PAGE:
Ecological Ethics

I’ve been working through a course on ethics with theology students in AQP, including a section on ecological ethics. Simultaneously working on the next issue of Missio Dei on “watershed discipleship”—a bioregional Christian response to our current ecological situation. I’m a newcomer to the ecological conversation, but my initial response, in the context of a broader view of Christian ethics, is that it looks like it will be analogous in my generation to the American civil rights movement. Except that it’s a global conversation. As I write these words, I know that to some they will seem like the most obvious statement possible and to others they will reek of dramatic overstatement. But that is part of the analogy. The profound change of lifestyle and reordering of relationships that ecological ethics entail will be led (only in part but critically) by some Christians who have the moral imagination necessary to follow Jesus into a reconciled relationship with creation. A great deal of Christianity, however, will spend the next generation little by little making public apologies for moral failure and delayed response. The former is what interests me—not the unlikely attempt to avoid the latter. How do we recognize those with eyes to see a different future? Because what matters ultimately is that the prophetic word be spoken into the present, even by a fragile few. I say this as the farthest thing from an activist. As far as I can tell, repentance is going to be inconvenient, painful, costly, uncertain, dangerous, and discouraging all at the same time. On a personal level, I’m rather repelled by it. But I’m trying to listen to those who are already further along the way. Trying to hear. I confess, it’s disconcerting.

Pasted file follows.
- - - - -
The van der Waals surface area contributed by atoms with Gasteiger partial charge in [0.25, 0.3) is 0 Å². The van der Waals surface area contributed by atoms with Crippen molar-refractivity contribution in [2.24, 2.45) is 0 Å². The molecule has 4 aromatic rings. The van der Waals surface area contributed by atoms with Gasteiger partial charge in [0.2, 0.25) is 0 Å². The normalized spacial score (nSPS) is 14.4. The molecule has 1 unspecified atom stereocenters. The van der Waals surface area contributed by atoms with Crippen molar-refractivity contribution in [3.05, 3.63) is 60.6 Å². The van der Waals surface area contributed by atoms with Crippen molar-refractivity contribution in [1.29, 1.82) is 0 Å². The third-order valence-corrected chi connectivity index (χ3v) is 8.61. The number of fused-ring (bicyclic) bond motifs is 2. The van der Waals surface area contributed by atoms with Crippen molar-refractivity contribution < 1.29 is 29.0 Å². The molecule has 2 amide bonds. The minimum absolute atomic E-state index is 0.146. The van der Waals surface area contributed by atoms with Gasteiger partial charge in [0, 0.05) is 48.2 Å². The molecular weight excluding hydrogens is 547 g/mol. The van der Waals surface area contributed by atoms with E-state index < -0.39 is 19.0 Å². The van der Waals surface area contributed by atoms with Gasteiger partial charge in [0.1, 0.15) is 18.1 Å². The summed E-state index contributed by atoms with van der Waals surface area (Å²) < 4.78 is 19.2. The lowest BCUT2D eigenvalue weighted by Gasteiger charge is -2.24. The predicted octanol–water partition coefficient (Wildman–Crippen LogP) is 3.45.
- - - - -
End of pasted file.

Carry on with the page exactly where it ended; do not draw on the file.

Ecological Ethics

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